The remains of a Roman mosaic floor covered-over some 65 years ago has been re-exposed on Folkestone's East Cliff.
The mosaic belongs to a large Roman villa built during the second century AD, which had more than 50 rooms.
Much of the villa site was excavated and laid out as a tourist attraction during the 1920s but the cost of upkeep led to the remains being reburied by Folkestone Council in 1957.
Experts say that the site is in danger of slowly falling into the sea over the course of the next 100 years.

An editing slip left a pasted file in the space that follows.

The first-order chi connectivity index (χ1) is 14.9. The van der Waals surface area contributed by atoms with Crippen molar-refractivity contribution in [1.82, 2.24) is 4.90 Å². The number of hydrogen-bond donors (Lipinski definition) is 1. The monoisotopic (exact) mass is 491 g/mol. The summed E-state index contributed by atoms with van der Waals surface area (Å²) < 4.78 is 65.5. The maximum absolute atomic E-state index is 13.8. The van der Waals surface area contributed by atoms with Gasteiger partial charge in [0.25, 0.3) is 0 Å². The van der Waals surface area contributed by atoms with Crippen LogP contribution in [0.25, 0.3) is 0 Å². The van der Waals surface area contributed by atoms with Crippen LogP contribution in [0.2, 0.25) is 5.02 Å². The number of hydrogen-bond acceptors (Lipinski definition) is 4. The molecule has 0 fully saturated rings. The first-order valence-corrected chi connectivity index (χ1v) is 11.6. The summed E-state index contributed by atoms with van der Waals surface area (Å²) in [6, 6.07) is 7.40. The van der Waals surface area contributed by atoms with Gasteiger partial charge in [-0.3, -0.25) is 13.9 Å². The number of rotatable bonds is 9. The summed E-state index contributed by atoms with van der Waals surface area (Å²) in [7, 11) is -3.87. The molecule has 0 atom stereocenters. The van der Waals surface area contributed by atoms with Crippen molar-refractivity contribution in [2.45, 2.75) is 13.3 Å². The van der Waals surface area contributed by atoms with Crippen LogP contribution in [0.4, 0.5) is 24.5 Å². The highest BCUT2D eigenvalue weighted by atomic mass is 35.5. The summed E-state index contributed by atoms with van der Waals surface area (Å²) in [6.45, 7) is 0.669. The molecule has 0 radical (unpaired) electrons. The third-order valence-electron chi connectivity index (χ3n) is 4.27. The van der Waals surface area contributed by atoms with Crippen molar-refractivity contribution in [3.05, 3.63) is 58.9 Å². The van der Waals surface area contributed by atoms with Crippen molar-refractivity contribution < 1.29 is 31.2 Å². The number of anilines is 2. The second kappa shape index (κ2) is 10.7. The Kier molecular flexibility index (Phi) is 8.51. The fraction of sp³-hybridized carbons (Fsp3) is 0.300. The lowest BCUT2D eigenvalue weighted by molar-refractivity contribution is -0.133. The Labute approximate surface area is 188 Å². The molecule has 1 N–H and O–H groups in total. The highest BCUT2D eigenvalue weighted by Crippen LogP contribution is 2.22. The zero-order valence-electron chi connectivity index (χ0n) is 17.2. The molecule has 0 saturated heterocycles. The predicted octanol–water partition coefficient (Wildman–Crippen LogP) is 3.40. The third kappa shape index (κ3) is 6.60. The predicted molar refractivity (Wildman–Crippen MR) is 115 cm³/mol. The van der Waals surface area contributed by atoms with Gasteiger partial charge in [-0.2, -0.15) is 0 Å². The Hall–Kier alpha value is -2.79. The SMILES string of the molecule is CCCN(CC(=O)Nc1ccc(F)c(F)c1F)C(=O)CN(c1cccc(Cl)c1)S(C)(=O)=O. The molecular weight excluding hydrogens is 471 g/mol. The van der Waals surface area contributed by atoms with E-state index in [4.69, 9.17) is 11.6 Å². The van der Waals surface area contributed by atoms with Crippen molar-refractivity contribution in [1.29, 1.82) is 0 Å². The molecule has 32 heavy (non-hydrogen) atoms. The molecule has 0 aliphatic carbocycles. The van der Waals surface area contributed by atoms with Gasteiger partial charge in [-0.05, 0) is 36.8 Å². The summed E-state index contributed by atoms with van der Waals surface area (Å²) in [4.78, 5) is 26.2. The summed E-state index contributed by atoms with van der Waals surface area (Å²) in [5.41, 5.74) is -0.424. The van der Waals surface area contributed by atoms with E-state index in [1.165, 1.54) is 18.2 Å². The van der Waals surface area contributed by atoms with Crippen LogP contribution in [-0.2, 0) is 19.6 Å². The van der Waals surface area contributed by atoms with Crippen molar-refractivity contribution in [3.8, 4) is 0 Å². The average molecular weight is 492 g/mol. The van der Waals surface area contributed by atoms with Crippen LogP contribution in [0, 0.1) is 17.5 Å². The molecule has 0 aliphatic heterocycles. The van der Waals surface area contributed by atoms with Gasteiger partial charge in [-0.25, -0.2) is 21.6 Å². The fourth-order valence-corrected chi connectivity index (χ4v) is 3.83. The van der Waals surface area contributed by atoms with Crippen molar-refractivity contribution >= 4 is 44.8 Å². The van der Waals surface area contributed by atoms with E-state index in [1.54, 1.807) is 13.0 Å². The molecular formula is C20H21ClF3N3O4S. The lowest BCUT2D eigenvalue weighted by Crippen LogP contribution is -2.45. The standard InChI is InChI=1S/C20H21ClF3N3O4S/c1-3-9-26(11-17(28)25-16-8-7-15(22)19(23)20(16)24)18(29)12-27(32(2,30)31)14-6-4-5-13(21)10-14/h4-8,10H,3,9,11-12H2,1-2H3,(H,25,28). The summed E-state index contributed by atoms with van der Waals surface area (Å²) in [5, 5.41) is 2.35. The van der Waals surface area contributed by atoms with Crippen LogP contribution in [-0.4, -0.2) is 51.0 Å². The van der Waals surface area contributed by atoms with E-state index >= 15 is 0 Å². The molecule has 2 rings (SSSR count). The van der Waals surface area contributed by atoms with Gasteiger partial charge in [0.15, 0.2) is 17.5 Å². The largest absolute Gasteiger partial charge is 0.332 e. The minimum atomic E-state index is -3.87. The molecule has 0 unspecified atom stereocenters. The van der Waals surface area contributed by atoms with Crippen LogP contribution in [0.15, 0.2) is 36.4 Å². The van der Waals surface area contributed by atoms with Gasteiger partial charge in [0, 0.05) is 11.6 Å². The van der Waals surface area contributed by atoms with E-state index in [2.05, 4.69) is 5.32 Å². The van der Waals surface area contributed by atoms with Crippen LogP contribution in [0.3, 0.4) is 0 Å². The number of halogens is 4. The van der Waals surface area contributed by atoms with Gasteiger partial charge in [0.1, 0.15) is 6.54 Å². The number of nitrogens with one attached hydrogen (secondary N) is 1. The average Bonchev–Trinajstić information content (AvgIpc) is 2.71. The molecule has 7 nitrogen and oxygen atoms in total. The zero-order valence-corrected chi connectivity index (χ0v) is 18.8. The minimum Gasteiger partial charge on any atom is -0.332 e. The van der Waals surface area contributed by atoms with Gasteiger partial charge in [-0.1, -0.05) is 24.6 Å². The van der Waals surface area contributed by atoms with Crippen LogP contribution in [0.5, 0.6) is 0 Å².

Lead site archaeologist Keith Parfitt said: "The villa at Folkestone represents a very important site in the archaeology of southern Britain.
"Underneath the Roman villa traces of earlier buildings relating to the late Iron Age have been discovered - the villa had been placed on a site occupied by native Britons for centuries before the Roman invasion."
Mr Parfitt believes that in many ways the pre-Roman remains are of even more importance than the villa and they were largely missed by the excavators of the 1920s.
The mosaic will be reburied again at the end of the month pending discussions on whether it should be lifted and moved to a museum for permanent preservation and display.